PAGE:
On 14 April, you’ll be able to see how VR can be used in fields other than gaming and entertainment but it won’t be for the faint of heart.
The virtual and augmented reality company Medical Realities, led by Dr. Shafi Ahmed will livestream a surgery he is performing thanks to a 360-degree camera rig that will be positioned over the operating table.
By downloading the company’s app, you’ll be able to tune in with Google Cardboard. The stream will be delayed by a minute and stopped in the event a complication arises but the surgery isn’t expected to be troublesome.
Read next: Wearables vs allergies
AR as a medical teaching tool isn’t a new concept – Microsoft HoloLens has made it clear that the headset can be used by students learning anatomy in allowing them to walk around the human body. Using VR to teach medicine is fairly newer but has just as much potential as its AR counterpart.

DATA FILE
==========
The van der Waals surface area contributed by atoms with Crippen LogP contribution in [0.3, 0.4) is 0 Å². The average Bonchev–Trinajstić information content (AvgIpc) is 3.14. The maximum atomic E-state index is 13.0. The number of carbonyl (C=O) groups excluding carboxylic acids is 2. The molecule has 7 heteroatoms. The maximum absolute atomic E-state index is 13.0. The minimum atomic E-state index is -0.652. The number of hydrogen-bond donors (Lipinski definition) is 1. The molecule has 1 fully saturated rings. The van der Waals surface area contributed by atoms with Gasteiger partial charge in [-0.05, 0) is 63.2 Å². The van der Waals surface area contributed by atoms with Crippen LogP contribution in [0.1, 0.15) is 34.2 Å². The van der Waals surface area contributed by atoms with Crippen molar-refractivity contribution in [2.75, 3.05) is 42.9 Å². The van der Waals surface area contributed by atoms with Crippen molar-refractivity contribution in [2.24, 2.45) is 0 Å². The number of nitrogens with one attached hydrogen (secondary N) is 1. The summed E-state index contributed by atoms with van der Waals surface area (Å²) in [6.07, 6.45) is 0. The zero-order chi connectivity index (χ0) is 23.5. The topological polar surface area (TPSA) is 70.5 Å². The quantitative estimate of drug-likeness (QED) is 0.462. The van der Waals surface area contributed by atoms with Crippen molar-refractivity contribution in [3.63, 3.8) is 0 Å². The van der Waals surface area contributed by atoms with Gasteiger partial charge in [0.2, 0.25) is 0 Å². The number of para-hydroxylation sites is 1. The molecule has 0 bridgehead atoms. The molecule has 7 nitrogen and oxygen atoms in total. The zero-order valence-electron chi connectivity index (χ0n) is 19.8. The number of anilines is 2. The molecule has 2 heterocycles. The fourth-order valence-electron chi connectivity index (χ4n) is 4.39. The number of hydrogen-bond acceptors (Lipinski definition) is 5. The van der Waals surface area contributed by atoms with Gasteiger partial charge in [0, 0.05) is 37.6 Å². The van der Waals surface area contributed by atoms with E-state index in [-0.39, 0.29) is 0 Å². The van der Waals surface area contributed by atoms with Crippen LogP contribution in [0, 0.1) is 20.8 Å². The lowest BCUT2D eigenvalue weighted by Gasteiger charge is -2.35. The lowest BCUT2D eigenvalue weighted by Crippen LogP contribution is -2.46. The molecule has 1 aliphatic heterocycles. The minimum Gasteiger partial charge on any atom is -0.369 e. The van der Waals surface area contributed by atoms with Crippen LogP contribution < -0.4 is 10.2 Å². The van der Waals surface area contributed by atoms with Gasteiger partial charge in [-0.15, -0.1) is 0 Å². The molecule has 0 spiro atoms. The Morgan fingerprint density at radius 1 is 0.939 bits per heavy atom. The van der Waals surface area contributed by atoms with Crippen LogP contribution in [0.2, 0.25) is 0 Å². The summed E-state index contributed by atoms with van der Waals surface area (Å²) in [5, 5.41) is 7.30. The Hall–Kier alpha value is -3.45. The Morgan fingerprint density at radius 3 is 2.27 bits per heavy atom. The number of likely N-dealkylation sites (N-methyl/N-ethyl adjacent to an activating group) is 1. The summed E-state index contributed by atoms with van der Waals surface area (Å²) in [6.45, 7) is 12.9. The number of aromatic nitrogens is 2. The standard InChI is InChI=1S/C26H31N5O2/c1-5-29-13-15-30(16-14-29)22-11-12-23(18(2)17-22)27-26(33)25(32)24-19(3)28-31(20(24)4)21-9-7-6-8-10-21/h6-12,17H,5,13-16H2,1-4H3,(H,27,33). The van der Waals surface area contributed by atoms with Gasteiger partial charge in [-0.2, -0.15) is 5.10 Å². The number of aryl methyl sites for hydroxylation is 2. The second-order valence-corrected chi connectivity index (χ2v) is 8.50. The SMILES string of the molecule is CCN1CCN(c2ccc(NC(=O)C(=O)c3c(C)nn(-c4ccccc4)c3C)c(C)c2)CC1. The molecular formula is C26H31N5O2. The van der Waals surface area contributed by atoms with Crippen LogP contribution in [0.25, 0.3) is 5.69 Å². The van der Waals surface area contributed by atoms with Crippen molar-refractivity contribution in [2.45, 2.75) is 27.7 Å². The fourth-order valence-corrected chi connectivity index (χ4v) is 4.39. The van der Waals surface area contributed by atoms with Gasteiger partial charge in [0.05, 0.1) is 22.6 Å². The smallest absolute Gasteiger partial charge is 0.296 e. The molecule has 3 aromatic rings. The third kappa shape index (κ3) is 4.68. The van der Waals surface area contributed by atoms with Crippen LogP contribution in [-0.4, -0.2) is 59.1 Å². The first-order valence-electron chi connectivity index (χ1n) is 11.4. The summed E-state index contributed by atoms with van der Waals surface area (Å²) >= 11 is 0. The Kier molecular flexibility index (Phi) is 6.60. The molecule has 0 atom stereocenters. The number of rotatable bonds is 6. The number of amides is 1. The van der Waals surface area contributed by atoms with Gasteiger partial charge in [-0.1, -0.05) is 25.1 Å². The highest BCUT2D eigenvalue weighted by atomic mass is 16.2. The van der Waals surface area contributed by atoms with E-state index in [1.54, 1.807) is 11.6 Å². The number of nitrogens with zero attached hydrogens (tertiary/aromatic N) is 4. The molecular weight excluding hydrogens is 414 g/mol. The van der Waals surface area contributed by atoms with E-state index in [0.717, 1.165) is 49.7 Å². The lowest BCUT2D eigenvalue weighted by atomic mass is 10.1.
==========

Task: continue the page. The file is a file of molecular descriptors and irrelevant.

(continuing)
Dr. Ahmed sees both AR and VR as tools of the future for teaching surgery on a global scale, especially in lower income countries. Talking to Wired, he said,”Thousands of medicine students can be trained by someone in Harvard, or in London, or in Rome. All they need is a smartphone’s 3G or 4G connection.”